The Ugandan government has reportedly completed negotiations with a British company Tullow Oil and its partners and will soon sign an accord that could result in the commencement of crude oil production.
According to reports, an agreement between Tullow Oil, Total, China National offshore Production Company and Uganda, will see the African country construct an oil refinery, an export pipeline linking to Lamu in Kenya, as well as a power plant for the production of electricity.
The deal is said to be a follow up on a decision by Kenya’s President Uhuru Kenyatta and Uganda’s President Yoweri Museveni to have a mutual East African pipeline linking inland nations in the region to Lamu port. Reports also indicate that besides Uganda and Kenya, South Sudan is also expected to play a use this pipeline.
During a speech on Thursday, Uganda’s Energy Minister, Irene Muloni, stated that the Ugandan government would soon sign the memorandum of understanding (MoU) with Tullow and partners. The Minister further asserted that the deal is a momentous milestone because the market framework is paramount for the acquisition of funding.
According to Muloni, the development of the country’s oil fields and the construction of the necessary infrastructure would cost between $15 and $22 billion, although the government has plans to try to decrease that cost.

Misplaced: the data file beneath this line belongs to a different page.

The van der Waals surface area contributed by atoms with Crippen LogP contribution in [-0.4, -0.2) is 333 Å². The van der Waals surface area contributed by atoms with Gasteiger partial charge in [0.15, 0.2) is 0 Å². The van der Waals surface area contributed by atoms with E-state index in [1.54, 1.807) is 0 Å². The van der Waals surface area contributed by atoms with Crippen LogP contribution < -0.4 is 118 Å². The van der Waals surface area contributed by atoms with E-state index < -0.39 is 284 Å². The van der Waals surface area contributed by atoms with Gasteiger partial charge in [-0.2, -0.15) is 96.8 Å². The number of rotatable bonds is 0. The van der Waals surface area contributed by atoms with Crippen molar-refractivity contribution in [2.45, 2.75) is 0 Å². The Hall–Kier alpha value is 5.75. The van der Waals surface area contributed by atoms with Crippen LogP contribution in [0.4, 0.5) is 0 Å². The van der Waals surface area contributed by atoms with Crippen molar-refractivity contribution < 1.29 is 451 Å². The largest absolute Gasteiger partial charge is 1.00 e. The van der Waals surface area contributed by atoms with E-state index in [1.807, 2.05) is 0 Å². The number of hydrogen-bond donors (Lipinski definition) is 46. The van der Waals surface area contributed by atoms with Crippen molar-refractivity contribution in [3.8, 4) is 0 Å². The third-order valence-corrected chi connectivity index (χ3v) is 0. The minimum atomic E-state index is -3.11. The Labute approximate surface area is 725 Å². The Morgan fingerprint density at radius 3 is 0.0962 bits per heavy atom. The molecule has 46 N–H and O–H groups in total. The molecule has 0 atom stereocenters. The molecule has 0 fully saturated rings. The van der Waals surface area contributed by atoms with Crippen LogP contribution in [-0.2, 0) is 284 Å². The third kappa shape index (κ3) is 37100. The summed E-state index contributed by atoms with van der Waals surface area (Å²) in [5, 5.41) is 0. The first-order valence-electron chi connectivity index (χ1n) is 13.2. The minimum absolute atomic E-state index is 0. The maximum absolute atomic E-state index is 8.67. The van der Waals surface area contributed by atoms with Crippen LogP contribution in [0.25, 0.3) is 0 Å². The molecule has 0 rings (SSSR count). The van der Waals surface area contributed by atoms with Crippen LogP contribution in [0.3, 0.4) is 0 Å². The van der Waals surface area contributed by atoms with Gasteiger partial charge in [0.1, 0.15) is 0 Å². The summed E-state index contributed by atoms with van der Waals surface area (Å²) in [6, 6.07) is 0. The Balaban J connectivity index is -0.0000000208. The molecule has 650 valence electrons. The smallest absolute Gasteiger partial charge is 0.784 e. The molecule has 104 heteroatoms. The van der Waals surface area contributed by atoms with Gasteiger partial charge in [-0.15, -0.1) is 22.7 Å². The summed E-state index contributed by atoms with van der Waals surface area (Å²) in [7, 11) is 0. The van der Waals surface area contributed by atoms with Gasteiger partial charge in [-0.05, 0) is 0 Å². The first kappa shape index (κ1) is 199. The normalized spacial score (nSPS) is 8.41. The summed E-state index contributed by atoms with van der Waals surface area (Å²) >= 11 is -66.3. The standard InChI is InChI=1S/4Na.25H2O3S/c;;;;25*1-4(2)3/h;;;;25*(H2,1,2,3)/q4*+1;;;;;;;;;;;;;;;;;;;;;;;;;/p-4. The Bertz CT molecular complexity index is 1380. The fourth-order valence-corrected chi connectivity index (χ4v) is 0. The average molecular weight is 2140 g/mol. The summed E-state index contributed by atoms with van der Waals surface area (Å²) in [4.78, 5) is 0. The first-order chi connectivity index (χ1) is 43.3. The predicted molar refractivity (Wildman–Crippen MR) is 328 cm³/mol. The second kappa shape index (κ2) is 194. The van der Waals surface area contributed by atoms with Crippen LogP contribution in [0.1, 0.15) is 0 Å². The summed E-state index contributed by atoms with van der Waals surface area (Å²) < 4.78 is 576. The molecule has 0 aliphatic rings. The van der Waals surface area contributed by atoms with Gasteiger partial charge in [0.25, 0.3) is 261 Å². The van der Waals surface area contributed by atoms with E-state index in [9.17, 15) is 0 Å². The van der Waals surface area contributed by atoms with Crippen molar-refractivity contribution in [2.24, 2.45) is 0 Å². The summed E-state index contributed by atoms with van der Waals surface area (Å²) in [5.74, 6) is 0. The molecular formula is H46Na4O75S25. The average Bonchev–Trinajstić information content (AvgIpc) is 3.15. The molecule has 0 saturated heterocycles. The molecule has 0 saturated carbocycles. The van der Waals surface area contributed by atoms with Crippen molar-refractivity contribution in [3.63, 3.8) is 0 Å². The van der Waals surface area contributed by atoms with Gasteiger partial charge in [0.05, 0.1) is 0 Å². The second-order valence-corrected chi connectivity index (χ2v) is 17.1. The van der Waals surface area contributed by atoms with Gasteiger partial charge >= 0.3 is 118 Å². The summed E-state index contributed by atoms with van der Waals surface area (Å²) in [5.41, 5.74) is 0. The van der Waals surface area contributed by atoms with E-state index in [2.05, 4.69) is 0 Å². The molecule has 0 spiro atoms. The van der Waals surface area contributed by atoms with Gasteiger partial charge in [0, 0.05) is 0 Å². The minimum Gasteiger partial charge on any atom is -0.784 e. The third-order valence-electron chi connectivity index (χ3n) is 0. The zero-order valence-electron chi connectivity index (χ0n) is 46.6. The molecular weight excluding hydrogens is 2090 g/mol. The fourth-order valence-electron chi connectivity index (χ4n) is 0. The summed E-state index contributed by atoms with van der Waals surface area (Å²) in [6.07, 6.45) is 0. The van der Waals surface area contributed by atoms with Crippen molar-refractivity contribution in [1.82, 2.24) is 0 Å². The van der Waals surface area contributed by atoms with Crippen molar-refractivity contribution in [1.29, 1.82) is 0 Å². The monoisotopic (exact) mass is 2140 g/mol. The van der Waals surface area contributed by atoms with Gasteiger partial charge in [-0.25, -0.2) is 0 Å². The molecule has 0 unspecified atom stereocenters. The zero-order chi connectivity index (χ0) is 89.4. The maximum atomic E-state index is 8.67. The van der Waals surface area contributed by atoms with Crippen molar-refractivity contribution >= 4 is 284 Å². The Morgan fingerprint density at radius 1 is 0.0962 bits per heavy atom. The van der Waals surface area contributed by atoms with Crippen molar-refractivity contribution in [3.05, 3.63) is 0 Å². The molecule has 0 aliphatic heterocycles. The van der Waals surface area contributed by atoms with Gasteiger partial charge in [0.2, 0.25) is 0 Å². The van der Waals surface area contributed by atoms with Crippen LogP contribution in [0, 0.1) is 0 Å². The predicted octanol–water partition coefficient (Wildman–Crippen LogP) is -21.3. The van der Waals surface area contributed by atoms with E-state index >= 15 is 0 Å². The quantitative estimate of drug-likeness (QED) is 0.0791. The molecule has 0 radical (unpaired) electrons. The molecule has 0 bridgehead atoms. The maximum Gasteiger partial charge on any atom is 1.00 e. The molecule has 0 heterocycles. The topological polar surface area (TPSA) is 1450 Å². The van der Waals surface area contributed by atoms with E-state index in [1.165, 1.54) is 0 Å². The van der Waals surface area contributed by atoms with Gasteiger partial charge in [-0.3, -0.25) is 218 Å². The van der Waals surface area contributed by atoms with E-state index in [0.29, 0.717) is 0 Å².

Reports also indicate that Uganda has been seeking investment partners for the construction of a 60,000 bpd oil refinery in the country’s western region. Sources also reveal that the government has shortlisted eight companies for the project.
During the same event, Tullow’s Company secretary and Executive Director, Graham Martin disclosed that oil production in Uganda is anticipated to average 220,000 barrels per day drawn from 1.7 billion barrels of recoverable reserves.
He further remarked that Uganda is among the countries at the center of the company’s production and exploration business strategy. It is reported that Uganda has the fourth-largest quantity of oil reserves in Africa behind South Sudan, Nigeria, and Angola.
Of the firms that negotiated the oil deal with Uganda, CNOOC has already obtained a production license, while Tullow Oil is still in the process of negotiating for one.
Tullow Oil is reported to have invested about $2.8 billion in Uganda and pundits anticipate th company will further invest between $15 and 22 billion.
According to reports, Tullow Oil expects to earn approximately $50 billion from the oil resource in Uganda.
Although the exact date of signing the agreement is unknown, the deal is deemed a major milestone for Uganda.
Meanwhile, pundits say East Africa has gained recognition as the next gas and oil production frontier with over four nations in the region reportedly announcing gas and oil discoveries.
Photo: Irene Muloni-Uganda’s Energy Minister